Jim Williams has been watching birds and writing about their antics since before "Gilligan's Island" went into reruns. Join him for his unique insights, his everyday adventures and an open conversation about the birds in your back yard and beyond.
Brown Creepers are common Minnesota yard and woodland birds, but uncommonly seen. They've evolved colors that blend almost seamlessly with tree bark. Their rapid and continuous movement up tree trunks is their most visible element. Today, as I was on our deck with a camera in my lap, a creeper began working a tree about 15 feet in front of me. The bird stayed on that tree for about 10 minutes, an opportunity I've never had before, especially while seated. Creepers cling to tree bark with long, sharp claws attached to long pink/buff-colored toes. I think the toes resemble spiders. They’re creepy. This species eats insects. Hunting on trees, it pokes a sharp, long, curved bill behind bark flaps, seeking spiders, spider eggs, and other bugs. The Cornell Lab of Ornithology web site reports a single spider will provide the bird with enough energy to climb 200 feet vertically. Creepers burn from four to 10 calories a day.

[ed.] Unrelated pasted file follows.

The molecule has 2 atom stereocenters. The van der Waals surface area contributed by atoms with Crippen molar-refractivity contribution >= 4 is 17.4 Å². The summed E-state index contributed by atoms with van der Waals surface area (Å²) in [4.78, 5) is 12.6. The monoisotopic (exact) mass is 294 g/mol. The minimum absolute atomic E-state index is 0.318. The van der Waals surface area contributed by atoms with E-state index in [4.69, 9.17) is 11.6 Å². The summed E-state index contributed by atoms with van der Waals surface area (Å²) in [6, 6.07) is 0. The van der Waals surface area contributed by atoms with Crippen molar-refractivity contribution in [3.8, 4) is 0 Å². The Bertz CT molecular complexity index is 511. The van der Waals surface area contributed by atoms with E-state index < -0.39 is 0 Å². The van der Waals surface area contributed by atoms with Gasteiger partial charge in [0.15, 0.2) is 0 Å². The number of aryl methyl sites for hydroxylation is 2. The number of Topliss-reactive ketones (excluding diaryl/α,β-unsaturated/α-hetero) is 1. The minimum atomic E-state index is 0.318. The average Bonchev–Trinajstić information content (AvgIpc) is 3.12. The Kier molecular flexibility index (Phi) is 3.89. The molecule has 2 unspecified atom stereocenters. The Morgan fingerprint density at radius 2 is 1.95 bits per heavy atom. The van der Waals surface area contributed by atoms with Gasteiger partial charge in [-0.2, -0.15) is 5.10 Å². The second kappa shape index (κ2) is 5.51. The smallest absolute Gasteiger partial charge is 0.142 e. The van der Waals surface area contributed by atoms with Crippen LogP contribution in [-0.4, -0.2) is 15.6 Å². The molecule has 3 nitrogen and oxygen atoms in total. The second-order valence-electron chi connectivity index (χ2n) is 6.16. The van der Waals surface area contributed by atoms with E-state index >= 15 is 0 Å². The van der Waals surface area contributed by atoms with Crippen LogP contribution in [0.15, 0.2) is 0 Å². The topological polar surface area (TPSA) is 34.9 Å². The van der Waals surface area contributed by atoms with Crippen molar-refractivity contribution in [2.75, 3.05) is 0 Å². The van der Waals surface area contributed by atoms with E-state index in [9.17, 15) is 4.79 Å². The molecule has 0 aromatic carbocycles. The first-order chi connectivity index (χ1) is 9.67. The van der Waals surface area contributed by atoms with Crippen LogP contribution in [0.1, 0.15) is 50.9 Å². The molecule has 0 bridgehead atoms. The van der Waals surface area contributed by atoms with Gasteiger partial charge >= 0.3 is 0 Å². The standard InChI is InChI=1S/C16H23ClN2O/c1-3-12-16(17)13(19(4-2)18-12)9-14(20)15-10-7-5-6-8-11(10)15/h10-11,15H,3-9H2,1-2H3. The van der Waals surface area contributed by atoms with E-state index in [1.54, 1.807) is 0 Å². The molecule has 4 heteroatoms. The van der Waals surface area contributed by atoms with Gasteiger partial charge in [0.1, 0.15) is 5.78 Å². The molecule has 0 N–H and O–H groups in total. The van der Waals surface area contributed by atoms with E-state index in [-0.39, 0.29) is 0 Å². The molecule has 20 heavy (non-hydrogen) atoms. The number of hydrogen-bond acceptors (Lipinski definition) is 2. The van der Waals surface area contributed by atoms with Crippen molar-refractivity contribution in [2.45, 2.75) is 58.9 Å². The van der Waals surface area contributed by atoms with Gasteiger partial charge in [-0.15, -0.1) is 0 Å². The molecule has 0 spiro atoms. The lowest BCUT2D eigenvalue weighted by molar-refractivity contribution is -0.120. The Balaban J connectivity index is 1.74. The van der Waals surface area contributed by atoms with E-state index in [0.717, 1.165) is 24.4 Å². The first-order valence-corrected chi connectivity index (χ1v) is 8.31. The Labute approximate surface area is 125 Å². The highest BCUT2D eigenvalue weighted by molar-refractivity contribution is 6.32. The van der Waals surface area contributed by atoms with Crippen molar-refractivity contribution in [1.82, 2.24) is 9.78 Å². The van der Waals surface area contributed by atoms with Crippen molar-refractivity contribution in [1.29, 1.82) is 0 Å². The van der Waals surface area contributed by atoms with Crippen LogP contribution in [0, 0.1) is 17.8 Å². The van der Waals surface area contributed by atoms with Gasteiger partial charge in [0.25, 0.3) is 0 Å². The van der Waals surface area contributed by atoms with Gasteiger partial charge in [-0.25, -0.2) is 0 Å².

The bird's toes are long, the rear toe very long. The feet remind me of spiders.
Canada doesn't have a national bird, and it wants one.
Until 2017, citizens of that country can vote for one of 40 nominees chosen by "Canadian Geographic," the magazine of the Royal Canadian Geographical Society. Other candidates can be suggested.
On the National Bird Project website (www.canadiangeographic.ca is an essay encouraging people to skip the obvious species, like Common Loon, Snowy Owl, and Canada Goose, and vote for an "underbird." The list contains some good candidates in that category.
Black-backed Woodpecker is an example. You'd think Canadians would want to vote for a bird they have a reasonable chance of seeing. Ditto Spruce Grouse. Common Murre is another, perhaps good for observant coastal Canadians, but less so for inlanders. Glaucous Gull is a candidate, interesting in that gulls hardly ever get much respect, all of them seen by most folks as "seagulls."